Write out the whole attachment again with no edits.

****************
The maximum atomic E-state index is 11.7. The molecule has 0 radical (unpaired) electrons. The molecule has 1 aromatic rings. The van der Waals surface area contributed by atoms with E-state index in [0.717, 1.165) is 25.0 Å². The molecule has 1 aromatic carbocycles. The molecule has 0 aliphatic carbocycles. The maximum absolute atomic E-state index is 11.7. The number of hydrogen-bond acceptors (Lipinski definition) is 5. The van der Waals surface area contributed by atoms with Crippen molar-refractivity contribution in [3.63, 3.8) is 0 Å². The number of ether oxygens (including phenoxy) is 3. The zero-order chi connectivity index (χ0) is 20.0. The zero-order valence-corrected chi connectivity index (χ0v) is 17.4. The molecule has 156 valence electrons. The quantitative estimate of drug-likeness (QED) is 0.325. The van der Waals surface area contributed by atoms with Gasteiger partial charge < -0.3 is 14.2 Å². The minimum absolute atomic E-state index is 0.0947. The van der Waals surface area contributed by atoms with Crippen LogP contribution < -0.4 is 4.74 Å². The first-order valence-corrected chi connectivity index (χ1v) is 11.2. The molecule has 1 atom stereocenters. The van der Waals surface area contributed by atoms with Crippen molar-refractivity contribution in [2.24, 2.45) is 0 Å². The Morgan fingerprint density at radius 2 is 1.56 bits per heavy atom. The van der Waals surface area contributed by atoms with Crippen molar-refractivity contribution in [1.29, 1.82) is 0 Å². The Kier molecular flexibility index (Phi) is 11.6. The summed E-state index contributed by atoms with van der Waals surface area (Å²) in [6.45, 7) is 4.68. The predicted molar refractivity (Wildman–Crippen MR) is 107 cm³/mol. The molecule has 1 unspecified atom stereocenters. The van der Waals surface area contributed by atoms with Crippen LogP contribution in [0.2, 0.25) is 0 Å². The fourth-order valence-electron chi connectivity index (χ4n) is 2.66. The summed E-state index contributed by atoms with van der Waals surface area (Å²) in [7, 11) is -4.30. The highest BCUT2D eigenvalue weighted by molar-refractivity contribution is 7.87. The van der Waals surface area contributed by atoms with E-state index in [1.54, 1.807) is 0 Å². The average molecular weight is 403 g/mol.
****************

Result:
The maximum atomic E-state index is 11.7. The molecule has 0 radical (unpaired) electrons. The molecule has 1 aromatic rings. The van der Waals surface area contributed by atoms with E-state index in [0.717, 1.165) is 25.0 Å². The molecule has 1 aromatic carbocycles. The molecule has 0 aliphatic carbocycles. The maximum absolute atomic E-state index is 11.7. The number of hydrogen-bond acceptors (Lipinski definition) is 5. The van der Waals surface area contributed by atoms with Crippen molar-refractivity contribution in [3.63, 3.8) is 0 Å². The number of ether oxygens (including phenoxy) is 3. The zero-order chi connectivity index (χ0) is 20.0. The zero-order valence-corrected chi connectivity index (χ0v) is 17.4. The molecule has 156 valence electrons. The quantitative estimate of drug-likeness (QED) is 0.325. The van der Waals surface area contributed by atoms with Gasteiger partial charge < -0.3 is 14.2 Å². The minimum absolute atomic E-state index is 0.0947. The van der Waals surface area contributed by atoms with Crippen LogP contribution < -0.4 is 4.74 Å². The first-order valence-corrected chi connectivity index (χ1v) is 11.2. The molecule has 1 atom stereocenters. The van der Waals surface area contributed by atoms with Crippen molar-refractivity contribution in [2.24, 2.45) is 0 Å². The Morgan fingerprint density at radius 2 is 1.56 bits per heavy atom. The van der Waals surface area contributed by atoms with Crippen molar-refractivity contribution in [1.29, 1.82) is 0 Å². The Kier molecular flexibility index (Phi) is 11.6. The summed E-state index contributed by atoms with van der Waals surface area (Å²) in [6.45, 7) is 4.68. The predicted molar refractivity (Wildman–Crippen MR) is 107 cm³/mol. The molecule has 1 unspecified atom stereocenters. The van der Waals surface area contributed by atoms with Crippen LogP contribution in [0.2, 0.25) is 0 Å². The fourth-order valence-electron chi connectivity index (χ4n) is 2.66. The summed E-state index contributed by atoms with van der Waals surface area (Å²) in [7, 11) is -4.30. The highest BCUT2D eigenvalue weighted by molar-refractivity contribution is 7.87. The van der Waals surface area contributed by atoms with E-state index in [1.54, 1.807) is 0 Å². The average molecular weight is 403 g/mol.